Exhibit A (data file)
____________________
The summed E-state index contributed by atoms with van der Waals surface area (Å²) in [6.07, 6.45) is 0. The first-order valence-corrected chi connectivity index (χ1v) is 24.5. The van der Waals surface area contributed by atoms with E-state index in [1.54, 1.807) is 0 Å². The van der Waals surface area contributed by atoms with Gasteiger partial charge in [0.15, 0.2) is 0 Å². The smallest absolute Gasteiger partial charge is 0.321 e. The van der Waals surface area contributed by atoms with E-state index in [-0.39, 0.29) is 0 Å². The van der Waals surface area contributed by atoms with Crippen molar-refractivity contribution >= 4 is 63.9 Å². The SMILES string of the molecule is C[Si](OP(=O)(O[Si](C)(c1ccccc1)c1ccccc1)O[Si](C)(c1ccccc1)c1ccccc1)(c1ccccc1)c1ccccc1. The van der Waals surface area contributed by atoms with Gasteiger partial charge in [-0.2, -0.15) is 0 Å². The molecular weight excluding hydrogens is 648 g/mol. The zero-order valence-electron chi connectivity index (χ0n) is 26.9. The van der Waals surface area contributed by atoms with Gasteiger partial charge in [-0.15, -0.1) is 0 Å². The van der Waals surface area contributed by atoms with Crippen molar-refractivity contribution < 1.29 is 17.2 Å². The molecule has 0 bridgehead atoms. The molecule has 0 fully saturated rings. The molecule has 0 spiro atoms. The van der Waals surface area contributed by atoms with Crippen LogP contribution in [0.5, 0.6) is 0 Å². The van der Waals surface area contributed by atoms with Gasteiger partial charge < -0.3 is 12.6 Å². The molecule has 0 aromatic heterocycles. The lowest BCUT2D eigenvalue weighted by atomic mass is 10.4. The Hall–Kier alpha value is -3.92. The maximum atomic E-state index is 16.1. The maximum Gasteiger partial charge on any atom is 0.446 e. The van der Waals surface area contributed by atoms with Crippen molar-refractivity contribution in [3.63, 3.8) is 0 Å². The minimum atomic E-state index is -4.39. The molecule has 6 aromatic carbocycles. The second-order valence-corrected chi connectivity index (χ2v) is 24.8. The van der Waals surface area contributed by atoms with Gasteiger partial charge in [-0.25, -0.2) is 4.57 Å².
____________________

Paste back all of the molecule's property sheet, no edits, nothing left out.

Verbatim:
The summed E-state index contributed by atoms with van der Waals surface area (Å²) in [6.07, 6.45) is 0. The first-order valence-corrected chi connectivity index (χ1v) is 24.5. The van der Waals surface area contributed by atoms with E-state index in [1.54, 1.807) is 0 Å². The van der Waals surface area contributed by atoms with Gasteiger partial charge in [0.15, 0.2) is 0 Å². The smallest absolute Gasteiger partial charge is 0.321 e. The van der Waals surface area contributed by atoms with E-state index in [-0.39, 0.29) is 0 Å². The van der Waals surface area contributed by atoms with Crippen molar-refractivity contribution >= 4 is 63.9 Å². The SMILES string of the molecule is C[Si](OP(=O)(O[Si](C)(c1ccccc1)c1ccccc1)O[Si](C)(c1ccccc1)c1ccccc1)(c1ccccc1)c1ccccc1. The van der Waals surface area contributed by atoms with Gasteiger partial charge in [-0.2, -0.15) is 0 Å². The molecular weight excluding hydrogens is 648 g/mol. The zero-order valence-electron chi connectivity index (χ0n) is 26.9. The van der Waals surface area contributed by atoms with Gasteiger partial charge in [-0.15, -0.1) is 0 Å². The van der Waals surface area contributed by atoms with Crippen molar-refractivity contribution < 1.29 is 17.2 Å². The molecule has 0 bridgehead atoms. The molecule has 0 fully saturated rings. The molecule has 0 spiro atoms. The van der Waals surface area contributed by atoms with Crippen LogP contribution in [0.5, 0.6) is 0 Å². The van der Waals surface area contributed by atoms with Gasteiger partial charge < -0.3 is 12.6 Å². The molecule has 0 aromatic heterocycles. The lowest BCUT2D eigenvalue weighted by atomic mass is 10.4. The Hall–Kier alpha value is -3.92. The maximum atomic E-state index is 16.1. The maximum Gasteiger partial charge on any atom is 0.446 e. The van der Waals surface area contributed by atoms with Crippen molar-refractivity contribution in [3.63, 3.8) is 0 Å². The minimum atomic E-state index is -4.39. The molecule has 6 aromatic carbocycles. The second-order valence-corrected chi connectivity index (χ2v) is 24.8. The van der Waals surface area contributed by atoms with Gasteiger partial charge in [-0.25, -0.2) is 4.57 Å².